Twilight Saga: New Moon soundtrack review

14 Oct

This exact review was just published to Popwreckoning but I figured I’d repost it here just cause I’m proud of it. And the soundtrack is so freaking good.

Reviewing this album is bittersweet for me. For one thing, I hate all the hullabaloo that Twilight has brought along with it. It’s taken over so much of the media lately, and I’ve been sick of it since it started. When I saw the list of artists that were contributing to the Twilight Saga: New Moon soundtrack, my heart sank. Not because they were bad, but because they were oh so good, and the fact that they’d jumped on the Twilight bandwagon irked me so much. Secretly, I was hoping that the soundtrack was really really bad.

But I was proven wrong, because it’s so good.

Like, really good.

As of right now, I’m separating the soundtrack from the film, because the soundtrack will surpass the quality of the film no doubt. And I’ll take you through Alexandra Patsavas’ musical masterpiece piece by piece, as it’s the only way I can do it justice.

1. Death Cab for Cutie – “Meet Me On The Equinox”
As far as a Death Cab song, when I first heard this I was a little underwhelmed. But I think they’ve mixed it differently for the final soundtrack, so it’s grown on me a bit. Sure, the hook is a little generic for a Death Cab for Cutie song, but as far as a catchy single to start off the soundtrack, it works really well.

2. Band of Skulls – “Friends”
Track two had a completely different vibe as the songs surrounding it – as it’s more upbeat, and provides a lightness that the soundtrack otherwise doesn’t have. It’s the first of a few very raw sounding tracks on this album, which is something you didn’t get from the first film’s soundtrack. “Friends” isn’t a huge song, but it’s a nice departure from the other big songs on the record.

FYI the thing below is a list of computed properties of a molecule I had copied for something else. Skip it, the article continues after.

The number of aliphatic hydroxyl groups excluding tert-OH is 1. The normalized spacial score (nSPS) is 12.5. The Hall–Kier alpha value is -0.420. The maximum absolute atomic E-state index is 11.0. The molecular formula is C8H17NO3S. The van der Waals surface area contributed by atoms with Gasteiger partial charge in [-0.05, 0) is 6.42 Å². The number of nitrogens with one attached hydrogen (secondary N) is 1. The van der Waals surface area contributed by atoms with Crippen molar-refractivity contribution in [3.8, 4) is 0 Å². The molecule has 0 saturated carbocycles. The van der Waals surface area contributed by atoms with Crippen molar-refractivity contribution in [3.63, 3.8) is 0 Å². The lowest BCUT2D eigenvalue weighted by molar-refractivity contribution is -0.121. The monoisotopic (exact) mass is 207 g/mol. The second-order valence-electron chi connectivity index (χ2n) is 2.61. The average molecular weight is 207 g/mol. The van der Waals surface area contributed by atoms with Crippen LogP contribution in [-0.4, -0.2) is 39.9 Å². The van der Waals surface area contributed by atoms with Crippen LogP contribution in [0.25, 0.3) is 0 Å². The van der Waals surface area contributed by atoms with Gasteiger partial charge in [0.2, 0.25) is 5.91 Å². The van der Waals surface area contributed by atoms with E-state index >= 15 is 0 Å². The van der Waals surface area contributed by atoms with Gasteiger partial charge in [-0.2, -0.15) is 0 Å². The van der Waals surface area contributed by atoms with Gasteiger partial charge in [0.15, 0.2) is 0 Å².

3. Thom Yorke – “Hearing Damage”
This was the one track I was dying to hear, as I’ve been a huge Radiohead fan for a long time, and it’s hard to criticize Thom Yorke for anything. And yet again, like the song says, Thom, “You can do no wrong… in my eyes.” A great throwback to Eraser from a few years ago, “Hearing Damage” is a dreamy electro track full of ominous synthesizers and tricky drums.

4. Lykke Li – “Possibility”
When I heard that Lykke Li would be contributing a song, I was expecting something similar to “I’m Good, I’m Gone,” for a less intense part of the movie, maybe when Bella isn’t seeing Edward in her head, but this slow ballad is so beautiful. It almost reminded me of “Lover’s Spit” by Broken Social Scene, with the heavy constant piano chord and lo-fi sound.

5. The Killers – “A White Demon Love Song”
This was the only song that didn’t seem to fit so perfectly with the rest of the soundtrack, but that could be the context The Killers bring with them, but I totally dig it as a Killers song. It goes back to Brandon Flowers’ natural crooning vocals without any of the frantic energy he seems to have adopted with Day and Age.

6. Anya Marina – “Satellite Heart”
To tell you the truth, the opening hook to this song sounds so much like another of Marina’s songs “Move You.” But then again, Alexandra Patsavas is also the music supervisor for “Grey’s Anatomy,” which is where I heard “Move You.” But as “Satellite Heart” moves through its verses and choruses, it gets bigger and draws you in more. The violin additions towards the end gave me goosebumps too.

7. Muse – “I Belong To You”